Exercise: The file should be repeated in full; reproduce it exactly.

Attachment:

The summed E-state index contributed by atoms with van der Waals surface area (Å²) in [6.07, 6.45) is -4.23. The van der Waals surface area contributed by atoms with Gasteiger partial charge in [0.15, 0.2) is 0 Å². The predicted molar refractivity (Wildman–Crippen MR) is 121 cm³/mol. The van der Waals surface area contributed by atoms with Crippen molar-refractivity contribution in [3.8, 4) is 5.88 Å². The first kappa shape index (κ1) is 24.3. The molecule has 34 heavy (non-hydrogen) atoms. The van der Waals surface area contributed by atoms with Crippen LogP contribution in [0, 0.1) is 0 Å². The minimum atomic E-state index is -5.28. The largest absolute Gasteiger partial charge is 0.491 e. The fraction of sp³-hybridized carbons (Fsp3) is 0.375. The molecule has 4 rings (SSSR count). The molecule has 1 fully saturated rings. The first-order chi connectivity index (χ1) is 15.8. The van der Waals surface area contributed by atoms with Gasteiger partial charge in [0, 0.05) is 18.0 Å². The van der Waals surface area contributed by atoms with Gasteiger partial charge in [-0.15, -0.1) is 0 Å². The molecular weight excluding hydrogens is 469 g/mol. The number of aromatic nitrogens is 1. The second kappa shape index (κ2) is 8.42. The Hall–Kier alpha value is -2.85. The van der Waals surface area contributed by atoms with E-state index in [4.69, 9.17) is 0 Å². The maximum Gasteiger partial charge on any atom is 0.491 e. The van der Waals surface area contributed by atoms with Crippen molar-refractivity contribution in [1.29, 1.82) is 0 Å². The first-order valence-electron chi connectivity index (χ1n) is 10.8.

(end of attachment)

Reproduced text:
The summed E-state index contributed by atoms with van der Waals surface area (Å²) in [6.07, 6.45) is -4.23. The van der Waals surface area contributed by atoms with Gasteiger partial charge in [0.15, 0.2) is 0 Å². The predicted molar refractivity (Wildman–Crippen MR) is 121 cm³/mol. The van der Waals surface area contributed by atoms with Crippen molar-refractivity contribution in [3.8, 4) is 5.88 Å². The first kappa shape index (κ1) is 24.3. The molecule has 34 heavy (non-hydrogen) atoms. The van der Waals surface area contributed by atoms with Crippen LogP contribution in [0, 0.1) is 0 Å². The minimum atomic E-state index is -5.28. The largest absolute Gasteiger partial charge is 0.491 e. The fraction of sp³-hybridized carbons (Fsp3) is 0.375. The molecule has 4 rings (SSSR count). The molecule has 1 fully saturated rings. The first-order chi connectivity index (χ1) is 15.8. The van der Waals surface area contributed by atoms with Gasteiger partial charge in [0, 0.05) is 18.0 Å². The van der Waals surface area contributed by atoms with Gasteiger partial charge in [-0.15, -0.1) is 0 Å². The molecular weight excluding hydrogens is 469 g/mol. The number of aromatic nitrogens is 1. The second kappa shape index (κ2) is 8.42. The Hall–Kier alpha value is -2.85. The van der Waals surface area contributed by atoms with E-state index in [4.69, 9.17) is 0 Å². The maximum Gasteiger partial charge on any atom is 0.491 e. The van der Waals surface area contributed by atoms with Crippen molar-refractivity contribution in [1.29, 1.82) is 0 Å². The first-order valence-electron chi connectivity index (χ1n) is 10.8.